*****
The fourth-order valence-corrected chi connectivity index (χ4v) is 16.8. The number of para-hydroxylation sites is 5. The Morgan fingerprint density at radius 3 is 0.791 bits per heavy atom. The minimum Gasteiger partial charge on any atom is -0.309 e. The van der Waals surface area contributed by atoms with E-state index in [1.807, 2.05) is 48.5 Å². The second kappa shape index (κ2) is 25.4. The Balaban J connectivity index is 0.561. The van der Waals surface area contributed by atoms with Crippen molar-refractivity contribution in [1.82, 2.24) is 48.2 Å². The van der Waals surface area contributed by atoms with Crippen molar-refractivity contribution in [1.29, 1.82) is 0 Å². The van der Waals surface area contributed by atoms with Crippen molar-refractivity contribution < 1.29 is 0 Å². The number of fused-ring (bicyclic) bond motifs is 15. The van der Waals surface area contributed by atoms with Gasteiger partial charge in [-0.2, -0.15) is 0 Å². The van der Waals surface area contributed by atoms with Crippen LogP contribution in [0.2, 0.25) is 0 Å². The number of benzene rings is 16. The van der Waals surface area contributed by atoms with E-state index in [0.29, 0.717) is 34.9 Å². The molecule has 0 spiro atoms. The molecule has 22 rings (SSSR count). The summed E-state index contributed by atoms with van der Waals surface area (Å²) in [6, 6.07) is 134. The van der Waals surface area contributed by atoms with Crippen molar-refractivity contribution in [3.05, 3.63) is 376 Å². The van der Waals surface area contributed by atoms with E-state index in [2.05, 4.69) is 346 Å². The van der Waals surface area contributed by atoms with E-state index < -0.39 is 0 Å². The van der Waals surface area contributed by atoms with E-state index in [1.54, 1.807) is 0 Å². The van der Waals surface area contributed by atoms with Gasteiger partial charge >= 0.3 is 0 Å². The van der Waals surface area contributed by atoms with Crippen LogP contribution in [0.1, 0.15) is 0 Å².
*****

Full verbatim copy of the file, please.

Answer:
The fourth-order valence-corrected chi connectivity index (χ4v) is 16.8. The number of para-hydroxylation sites is 5. The Morgan fingerprint density at radius 3 is 0.791 bits per heavy atom. The minimum Gasteiger partial charge on any atom is -0.309 e. The van der Waals surface area contributed by atoms with E-state index in [1.807, 2.05) is 48.5 Å². The second kappa shape index (κ2) is 25.4. The Balaban J connectivity index is 0.561. The van der Waals surface area contributed by atoms with Crippen molar-refractivity contribution in [1.82, 2.24) is 48.2 Å². The van der Waals surface area contributed by atoms with Crippen molar-refractivity contribution in [1.29, 1.82) is 0 Å². The van der Waals surface area contributed by atoms with Crippen molar-refractivity contribution < 1.29 is 0 Å². The number of fused-ring (bicyclic) bond motifs is 15. The van der Waals surface area contributed by atoms with Gasteiger partial charge in [-0.2, -0.15) is 0 Å². The van der Waals surface area contributed by atoms with Crippen LogP contribution in [0.2, 0.25) is 0 Å². The number of benzene rings is 16. The van der Waals surface area contributed by atoms with E-state index in [0.29, 0.717) is 34.9 Å². The molecule has 0 spiro atoms. The molecule has 22 rings (SSSR count). The summed E-state index contributed by atoms with van der Waals surface area (Å²) in [6, 6.07) is 134. The van der Waals surface area contributed by atoms with Crippen molar-refractivity contribution in [3.05, 3.63) is 376 Å². The van der Waals surface area contributed by atoms with E-state index in [2.05, 4.69) is 346 Å². The van der Waals surface area contributed by atoms with E-state index < -0.39 is 0 Å². The van der Waals surface area contributed by atoms with E-state index in [1.54, 1.807) is 0 Å². The van der Waals surface area contributed by atoms with Gasteiger partial charge >= 0.3 is 0 Å². The van der Waals surface area contributed by atoms with Crippen LogP contribution in [0.1, 0.15) is 0 Å².